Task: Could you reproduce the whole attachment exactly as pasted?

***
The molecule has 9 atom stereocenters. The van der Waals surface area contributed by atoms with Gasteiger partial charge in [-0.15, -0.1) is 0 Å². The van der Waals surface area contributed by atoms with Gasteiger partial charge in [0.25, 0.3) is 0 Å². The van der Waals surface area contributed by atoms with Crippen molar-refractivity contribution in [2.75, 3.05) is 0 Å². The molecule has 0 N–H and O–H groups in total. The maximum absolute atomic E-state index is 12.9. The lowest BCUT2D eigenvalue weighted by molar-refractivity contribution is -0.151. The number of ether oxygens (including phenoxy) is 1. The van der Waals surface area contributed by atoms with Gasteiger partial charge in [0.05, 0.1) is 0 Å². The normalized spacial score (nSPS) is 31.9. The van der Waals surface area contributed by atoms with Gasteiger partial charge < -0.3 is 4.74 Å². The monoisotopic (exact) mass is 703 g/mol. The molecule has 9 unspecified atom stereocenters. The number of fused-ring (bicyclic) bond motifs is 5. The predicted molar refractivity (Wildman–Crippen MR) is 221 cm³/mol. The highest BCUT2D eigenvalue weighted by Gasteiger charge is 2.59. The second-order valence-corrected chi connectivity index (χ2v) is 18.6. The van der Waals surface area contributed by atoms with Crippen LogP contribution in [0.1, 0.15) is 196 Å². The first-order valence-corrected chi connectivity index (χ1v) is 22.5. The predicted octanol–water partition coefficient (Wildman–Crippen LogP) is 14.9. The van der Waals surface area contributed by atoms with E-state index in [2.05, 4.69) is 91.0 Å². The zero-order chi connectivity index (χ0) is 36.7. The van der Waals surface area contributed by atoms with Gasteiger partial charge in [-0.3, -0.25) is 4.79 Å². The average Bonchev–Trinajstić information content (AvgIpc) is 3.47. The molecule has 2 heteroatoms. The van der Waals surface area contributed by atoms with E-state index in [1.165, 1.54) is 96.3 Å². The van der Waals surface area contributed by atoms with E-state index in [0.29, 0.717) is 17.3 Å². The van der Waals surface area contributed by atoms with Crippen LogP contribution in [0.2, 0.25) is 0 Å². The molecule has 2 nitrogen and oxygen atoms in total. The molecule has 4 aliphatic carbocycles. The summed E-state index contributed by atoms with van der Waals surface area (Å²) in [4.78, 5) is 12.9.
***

The molecule has 9 atom stereocenters. The van der Waals surface area contributed by atoms with Gasteiger partial charge in [-0.15, -0.1) is 0 Å². The van der Waals surface area contributed by atoms with Gasteiger partial charge in [0.25, 0.3) is 0 Å². The van der Waals surface area contributed by atoms with Crippen molar-refractivity contribution in [2.75, 3.05) is 0 Å². The molecule has 0 N–H and O–H groups in total. The maximum absolute atomic E-state index is 12.9. The lowest BCUT2D eigenvalue weighted by molar-refractivity contribution is -0.151. The number of ether oxygens (including phenoxy) is 1. The van der Waals surface area contributed by atoms with Gasteiger partial charge in [0.05, 0.1) is 0 Å². The normalized spacial score (nSPS) is 31.9. The van der Waals surface area contributed by atoms with Gasteiger partial charge < -0.3 is 4.74 Å². The monoisotopic (exact) mass is 703 g/mol. The molecule has 9 unspecified atom stereocenters. The number of fused-ring (bicyclic) bond motifs is 5. The predicted molar refractivity (Wildman–Crippen MR) is 221 cm³/mol. The highest BCUT2D eigenvalue weighted by Gasteiger charge is 2.59. The second-order valence-corrected chi connectivity index (χ2v) is 18.6. The van der Waals surface area contributed by atoms with Crippen LogP contribution in [0.1, 0.15) is 196 Å². The first-order valence-corrected chi connectivity index (χ1v) is 22.5. The predicted octanol–water partition coefficient (Wildman–Crippen LogP) is 14.9. The van der Waals surface area contributed by atoms with E-state index in [2.05, 4.69) is 91.0 Å². The zero-order chi connectivity index (χ0) is 36.7. The van der Waals surface area contributed by atoms with Gasteiger partial charge in [-0.3, -0.25) is 4.79 Å². The average Bonchev–Trinajstić information content (AvgIpc) is 3.47. The molecule has 2 heteroatoms. The van der Waals surface area contributed by atoms with E-state index in [1.165, 1.54) is 96.3 Å². The van der Waals surface area contributed by atoms with E-state index in [0.29, 0.717) is 17.3 Å². The van der Waals surface area contributed by atoms with Crippen LogP contribution in [0.2, 0.25) is 0 Å². The molecule has 2 nitrogen and oxygen atoms in total. The molecule has 4 aliphatic carbocycles. The summed E-state index contributed by atoms with van der Waals surface area (Å²) in [4.78, 5) is 12.9.